TORONTO - Premier Dalton McGuinty voiced disapproval Thursday of a decision to open a black-focused alternative school in Toronto but his Liberal government won't try to block the school board from going through with the plan.

"I am disappointed with the board's decision,'' McGuinty said.

"I don't support it and we won't fund it. I continue to believe that the best way for us to educate our children is to bring them together so they can come together, learn together and grow together.''

The McGuinty Liberals cruised to victory in the fall election largely on the controversy surrounding his rival John Tory's promise to fund faith-based schools. The issue dominated the campaign and cost the Progressive Conservatives support.

Opposition critics, still licking their wounds from their October defeat, accused the premier of trying to have it both ways.

"He's a hypocrite to say that he can't take any action,'' said Conservative Elizabeth Witmer.

"He could be working with the board and saying, `OK, you've got a problem.'''

Witmer said high dropout rates and underachieving students are problems across the province, not just in Toronto, and creating a segregated school isn't the answer.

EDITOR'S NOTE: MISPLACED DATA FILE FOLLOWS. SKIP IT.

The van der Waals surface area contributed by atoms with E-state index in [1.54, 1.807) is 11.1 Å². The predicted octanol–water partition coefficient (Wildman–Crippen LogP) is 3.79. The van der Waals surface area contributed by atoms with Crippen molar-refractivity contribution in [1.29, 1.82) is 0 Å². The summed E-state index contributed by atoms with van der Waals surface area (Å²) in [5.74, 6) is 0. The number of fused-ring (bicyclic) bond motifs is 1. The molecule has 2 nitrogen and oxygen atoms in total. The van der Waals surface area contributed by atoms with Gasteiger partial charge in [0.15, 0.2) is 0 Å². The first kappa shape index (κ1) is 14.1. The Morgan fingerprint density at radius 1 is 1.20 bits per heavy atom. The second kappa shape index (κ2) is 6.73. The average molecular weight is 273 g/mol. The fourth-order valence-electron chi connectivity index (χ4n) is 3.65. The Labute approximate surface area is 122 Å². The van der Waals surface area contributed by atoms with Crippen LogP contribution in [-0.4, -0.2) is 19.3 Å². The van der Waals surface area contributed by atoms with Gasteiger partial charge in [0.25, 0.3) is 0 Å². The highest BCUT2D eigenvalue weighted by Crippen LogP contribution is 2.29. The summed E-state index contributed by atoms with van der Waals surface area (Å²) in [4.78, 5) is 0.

"Before you know it, you're going to have another group at some point in time ... say, `You know what? We'd like to set up a school for our students because of this reason.'''

Education Minister Kathleen Wynne said the Toronto District School Board has the right to set up the program, since provincial law allows school boards to fund alternative schools.

McGuinty said school trustees "leapt before they took a good look'' at the plan, but said it was up to Toronto residents to decide if they wanted to try to stop the school by appealing to the board.

"What is really troubling for me is what about the 30,000-plus black students at the TDSB who are not going to get into this school or these schools?'' he said.

"How does this assist them in a very direct way in improving the quality of their educational opportunities?''

Implementing the board's plan to combat high dropout rates among black students, which includes the proposed black-focused school, is expected to cost about $850,000, which McGuinty insists the province will not provide.

But he wouldn't say whether that means the province won't bail out the cash-strapped school board at the end of the year, as it has in the past.

"The point I'm making today is that we're not going to be providing any additional funding for this particular new policy,'' McGuinty said.

Board officials, who are projecting a $41-million deficit, have said they will find the money for the school in their $2.3-billion budget.

The school was among four recommendations approved Tuesday following a narrow vote and months of heated debate.

Critics fear the "Afrocentric'' school, slated to open by September 2009, will further divide an already fragmented student population and open the door to school segregation on the basis of religion and ethnicity.

The proposed school has been billed as a Canadian first, although an elementary school that teaches the provincial curriculum in the predominantly black community of North Preston, N.S., operates with an Afrocentric philosophy.